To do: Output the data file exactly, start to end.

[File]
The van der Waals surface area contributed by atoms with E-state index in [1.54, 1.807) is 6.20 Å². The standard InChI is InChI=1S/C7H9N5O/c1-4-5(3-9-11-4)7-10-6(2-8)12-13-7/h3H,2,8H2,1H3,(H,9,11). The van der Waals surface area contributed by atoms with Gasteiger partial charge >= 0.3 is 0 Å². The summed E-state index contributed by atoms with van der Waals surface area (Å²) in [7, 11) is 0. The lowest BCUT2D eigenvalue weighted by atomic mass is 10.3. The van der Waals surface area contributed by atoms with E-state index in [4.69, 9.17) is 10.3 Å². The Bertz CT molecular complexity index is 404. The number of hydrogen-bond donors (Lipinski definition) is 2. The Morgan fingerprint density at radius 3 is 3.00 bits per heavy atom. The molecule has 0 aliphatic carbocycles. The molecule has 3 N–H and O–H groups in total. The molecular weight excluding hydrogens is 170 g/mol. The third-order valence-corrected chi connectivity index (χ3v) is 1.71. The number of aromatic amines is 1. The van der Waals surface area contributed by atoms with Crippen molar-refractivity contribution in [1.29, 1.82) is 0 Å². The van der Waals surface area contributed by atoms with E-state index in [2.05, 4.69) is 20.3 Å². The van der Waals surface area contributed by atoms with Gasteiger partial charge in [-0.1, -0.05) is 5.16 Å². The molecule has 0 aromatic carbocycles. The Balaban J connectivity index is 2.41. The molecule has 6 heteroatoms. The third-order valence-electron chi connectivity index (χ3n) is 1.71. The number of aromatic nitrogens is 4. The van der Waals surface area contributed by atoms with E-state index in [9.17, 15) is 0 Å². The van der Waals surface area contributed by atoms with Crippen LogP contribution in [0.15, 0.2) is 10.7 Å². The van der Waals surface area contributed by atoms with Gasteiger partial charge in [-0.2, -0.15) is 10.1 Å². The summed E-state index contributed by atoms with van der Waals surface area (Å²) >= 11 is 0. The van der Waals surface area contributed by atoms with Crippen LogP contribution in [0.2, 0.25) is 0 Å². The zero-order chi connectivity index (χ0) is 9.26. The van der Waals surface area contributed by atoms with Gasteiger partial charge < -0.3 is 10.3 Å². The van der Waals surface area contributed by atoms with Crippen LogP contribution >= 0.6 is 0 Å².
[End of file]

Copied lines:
The van der Waals surface area contributed by atoms with E-state index in [1.54, 1.807) is 6.20 Å². The standard InChI is InChI=1S/C7H9N5O/c1-4-5(3-9-11-4)7-10-6(2-8)12-13-7/h3H,2,8H2,1H3,(H,9,11). The van der Waals surface area contributed by atoms with Gasteiger partial charge >= 0.3 is 0 Å². The summed E-state index contributed by atoms with van der Waals surface area (Å²) in [7, 11) is 0. The lowest BCUT2D eigenvalue weighted by atomic mass is 10.3. The van der Waals surface area contributed by atoms with E-state index in [4.69, 9.17) is 10.3 Å². The Bertz CT molecular complexity index is 404. The number of hydrogen-bond donors (Lipinski definition) is 2. The Morgan fingerprint density at radius 3 is 3.00 bits per heavy atom. The molecule has 0 aliphatic carbocycles. The molecule has 3 N–H and O–H groups in total. The molecular weight excluding hydrogens is 170 g/mol. The third-order valence-corrected chi connectivity index (χ3v) is 1.71. The number of aromatic amines is 1. The van der Waals surface area contributed by atoms with Crippen molar-refractivity contribution in [1.29, 1.82) is 0 Å². The van der Waals surface area contributed by atoms with E-state index in [2.05, 4.69) is 20.3 Å². The van der Waals surface area contributed by atoms with Gasteiger partial charge in [-0.1, -0.05) is 5.16 Å². The molecule has 0 aromatic carbocycles. The Balaban J connectivity index is 2.41. The molecule has 6 heteroatoms. The third-order valence-electron chi connectivity index (χ3n) is 1.71. The number of aromatic nitrogens is 4. The van der Waals surface area contributed by atoms with E-state index in [9.17, 15) is 0 Å². The van der Waals surface area contributed by atoms with Crippen LogP contribution in [0.15, 0.2) is 10.7 Å². The van der Waals surface area contributed by atoms with Gasteiger partial charge in [-0.2, -0.15) is 10.1 Å². The summed E-state index contributed by atoms with van der Waals surface area (Å²) >= 11 is 0. The van der Waals surface area contributed by atoms with Crippen LogP contribution in [0.2, 0.25) is 0 Å². The zero-order chi connectivity index (χ0) is 9.26. The van der Waals surface area contributed by atoms with Gasteiger partial charge < -0.3 is 10.3 Å². The van der Waals surface area contributed by atoms with Crippen LogP contribution >= 0.6 is 0 Å².